The record meltdown of Meta stock earlier this month suggests turbulence in the tech world and a difficult period ahead for the company formerly known as Facebook. But even as Meta’s stock has fallen, the record profits being posted by fellow oligarchical tech firms Google, Microsoft, Apple, and Amazon indicate that Silicon Valley’s hegemony is far from over. There’s virtually nowhere for new competitors to emerge given the stranglehold that these mega-firms and the associated Wall Street/venture capital money machine have over everything from video games to online ads, search engines, cloud computing, mobile phones, and computer operating systems.
Rather than seeing a new crop of rivals, we’re seeing changes driven by the dispersion of tech work away from places like Silicon Valley and toward emerging locales in Ohio and Texas. In large part, this reflects the extraordinary costs for housing, which makes homeownership a pipe dream for most millennials. A just-published report by Knock.com estimates that, at current prices, the median income household could require between 115 and 167 years to save for a down payment on the median-priced new home in San Jose, San Francisco, or Los Angeles.
Housing is one of the reasons, as my colleague and I show in a new report from Chapman University, that California now underperforms its main competitors (notably Arizona, Texas, Washington, and Utah) in many sectors of the economy—manufacturing, professional business services, construction, and energy. These competitors have begun to easily outpace California in economic growth related to innovation. Silicon Valley’s share of venture capital has also eroded considerably over the past decade.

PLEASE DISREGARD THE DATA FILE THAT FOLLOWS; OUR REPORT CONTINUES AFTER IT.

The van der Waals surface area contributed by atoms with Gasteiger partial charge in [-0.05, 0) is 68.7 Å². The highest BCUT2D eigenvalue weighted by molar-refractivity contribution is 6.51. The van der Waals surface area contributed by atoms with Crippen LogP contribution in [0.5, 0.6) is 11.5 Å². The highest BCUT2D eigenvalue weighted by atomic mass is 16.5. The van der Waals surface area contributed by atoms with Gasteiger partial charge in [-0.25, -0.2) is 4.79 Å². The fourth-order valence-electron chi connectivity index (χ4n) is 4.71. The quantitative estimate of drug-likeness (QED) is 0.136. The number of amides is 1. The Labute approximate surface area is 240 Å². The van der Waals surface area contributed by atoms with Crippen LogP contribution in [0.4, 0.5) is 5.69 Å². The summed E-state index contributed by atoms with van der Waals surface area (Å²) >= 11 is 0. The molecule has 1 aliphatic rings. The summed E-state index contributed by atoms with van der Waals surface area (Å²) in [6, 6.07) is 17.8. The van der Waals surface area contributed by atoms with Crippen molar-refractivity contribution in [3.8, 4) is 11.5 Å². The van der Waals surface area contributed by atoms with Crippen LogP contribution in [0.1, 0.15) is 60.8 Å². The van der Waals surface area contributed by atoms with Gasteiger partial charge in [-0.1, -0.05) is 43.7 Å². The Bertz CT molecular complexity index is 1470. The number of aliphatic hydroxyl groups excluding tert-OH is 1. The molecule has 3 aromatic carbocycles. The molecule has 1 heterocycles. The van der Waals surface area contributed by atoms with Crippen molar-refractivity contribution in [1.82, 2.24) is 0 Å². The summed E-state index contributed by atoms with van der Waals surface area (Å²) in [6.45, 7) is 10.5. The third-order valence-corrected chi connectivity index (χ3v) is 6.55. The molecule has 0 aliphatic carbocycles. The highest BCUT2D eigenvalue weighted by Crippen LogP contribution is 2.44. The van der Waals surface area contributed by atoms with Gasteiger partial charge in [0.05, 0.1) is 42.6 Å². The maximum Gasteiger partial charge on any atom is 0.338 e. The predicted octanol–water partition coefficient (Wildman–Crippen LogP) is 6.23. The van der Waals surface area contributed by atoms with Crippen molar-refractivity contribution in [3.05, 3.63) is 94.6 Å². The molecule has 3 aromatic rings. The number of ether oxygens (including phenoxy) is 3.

Playing on those preexisting trends, the COVID-19 pandemic appears to have driven tech workers out of California to smaller cities, less expensive places, and even rural areas. San Francisco, although not particularly hard hit by the pandemic in terms of total deaths from COVID-19, has suffered among the most severe population and office-space losses in the country. It’s no longer clear why anyone would want to pay the housing premium to stay in San Francisco as crime shoots up and quality of life deteriorates. After all, most startups now see their future as dispersed and largely virtual. A new white paper from economists at the University of Chicago estimates that roughly 50% of Silicon Valley jobs can be done remotely.
The scale of the change taking place as the tech industry moves from one hub to many is reflected in the size of the real estate deals being signed. Chipmaker Intel is putting at least $20 billion—the company’s biggest investment ever—in a massive new facility outside Columbus, Ohio. The investment signals a shift that will create what company CEO Pat Gelsinger calls “the Silicon Heartland.” The Columbus area, which boasts an unemployment rate half that of California’s, has become a hub for melding manufacturing with technology and has developed an impressive local training initiative to service this growth.